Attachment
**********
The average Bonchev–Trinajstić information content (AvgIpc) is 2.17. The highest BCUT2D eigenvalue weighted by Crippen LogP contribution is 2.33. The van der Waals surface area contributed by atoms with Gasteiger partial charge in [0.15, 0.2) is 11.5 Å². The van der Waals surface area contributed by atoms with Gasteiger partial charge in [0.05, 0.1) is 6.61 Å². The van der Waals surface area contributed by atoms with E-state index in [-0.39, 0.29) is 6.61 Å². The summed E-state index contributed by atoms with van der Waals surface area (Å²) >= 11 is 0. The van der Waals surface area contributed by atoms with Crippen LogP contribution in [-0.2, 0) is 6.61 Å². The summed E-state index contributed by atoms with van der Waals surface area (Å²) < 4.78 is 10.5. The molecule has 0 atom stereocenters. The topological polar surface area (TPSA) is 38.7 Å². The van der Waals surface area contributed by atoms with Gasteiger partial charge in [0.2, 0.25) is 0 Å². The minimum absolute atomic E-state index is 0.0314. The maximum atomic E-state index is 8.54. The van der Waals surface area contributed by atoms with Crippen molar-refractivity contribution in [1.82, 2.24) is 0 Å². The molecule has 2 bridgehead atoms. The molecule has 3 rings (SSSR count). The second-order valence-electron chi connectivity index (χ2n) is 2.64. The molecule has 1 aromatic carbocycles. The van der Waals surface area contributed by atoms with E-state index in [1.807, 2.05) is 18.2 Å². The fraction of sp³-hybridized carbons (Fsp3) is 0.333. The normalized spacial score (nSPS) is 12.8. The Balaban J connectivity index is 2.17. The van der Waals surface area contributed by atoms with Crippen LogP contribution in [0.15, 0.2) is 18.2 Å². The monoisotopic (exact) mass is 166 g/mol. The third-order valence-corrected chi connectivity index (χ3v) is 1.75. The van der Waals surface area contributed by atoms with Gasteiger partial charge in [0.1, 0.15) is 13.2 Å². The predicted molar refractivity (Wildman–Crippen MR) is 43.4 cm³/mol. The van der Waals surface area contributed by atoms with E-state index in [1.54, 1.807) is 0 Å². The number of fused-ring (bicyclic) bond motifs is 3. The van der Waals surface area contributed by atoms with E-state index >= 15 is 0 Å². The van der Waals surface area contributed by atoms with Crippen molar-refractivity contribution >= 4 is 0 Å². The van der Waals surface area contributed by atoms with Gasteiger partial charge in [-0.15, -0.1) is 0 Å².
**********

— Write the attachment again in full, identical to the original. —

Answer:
The average Bonchev–Trinajstić information content (AvgIpc) is 2.17. The highest BCUT2D eigenvalue weighted by Crippen LogP contribution is 2.33. The van der Waals surface area contributed by atoms with Gasteiger partial charge in [0.15, 0.2) is 11.5 Å². The van der Waals surface area contributed by atoms with Gasteiger partial charge in [0.05, 0.1) is 6.61 Å². The van der Waals surface area contributed by atoms with E-state index in [-0.39, 0.29) is 6.61 Å². The summed E-state index contributed by atoms with van der Waals surface area (Å²) >= 11 is 0. The van der Waals surface area contributed by atoms with Crippen LogP contribution in [-0.2, 0) is 6.61 Å². The summed E-state index contributed by atoms with van der Waals surface area (Å²) < 4.78 is 10.5. The molecule has 0 atom stereocenters. The topological polar surface area (TPSA) is 38.7 Å². The van der Waals surface area contributed by atoms with Gasteiger partial charge in [0.2, 0.25) is 0 Å². The minimum absolute atomic E-state index is 0.0314. The maximum atomic E-state index is 8.54. The van der Waals surface area contributed by atoms with Crippen molar-refractivity contribution in [1.82, 2.24) is 0 Å². The molecule has 2 bridgehead atoms. The molecule has 3 rings (SSSR count). The second-order valence-electron chi connectivity index (χ2n) is 2.64. The molecule has 1 aromatic carbocycles. The van der Waals surface area contributed by atoms with E-state index in [1.807, 2.05) is 18.2 Å². The fraction of sp³-hybridized carbons (Fsp3) is 0.333. The normalized spacial score (nSPS) is 12.8. The Balaban J connectivity index is 2.17. The van der Waals surface area contributed by atoms with Crippen LogP contribution in [0.15, 0.2) is 18.2 Å². The monoisotopic (exact) mass is 166 g/mol. The third-order valence-corrected chi connectivity index (χ3v) is 1.75. The van der Waals surface area contributed by atoms with Gasteiger partial charge in [0.1, 0.15) is 13.2 Å². The predicted molar refractivity (Wildman–Crippen MR) is 43.4 cm³/mol. The van der Waals surface area contributed by atoms with E-state index in [1.54, 1.807) is 0 Å². The number of fused-ring (bicyclic) bond motifs is 3. The van der Waals surface area contributed by atoms with E-state index >= 15 is 0 Å². The van der Waals surface area contributed by atoms with Crippen molar-refractivity contribution >= 4 is 0 Å². The van der Waals surface area contributed by atoms with Gasteiger partial charge in [-0.15, -0.1) is 0 Å².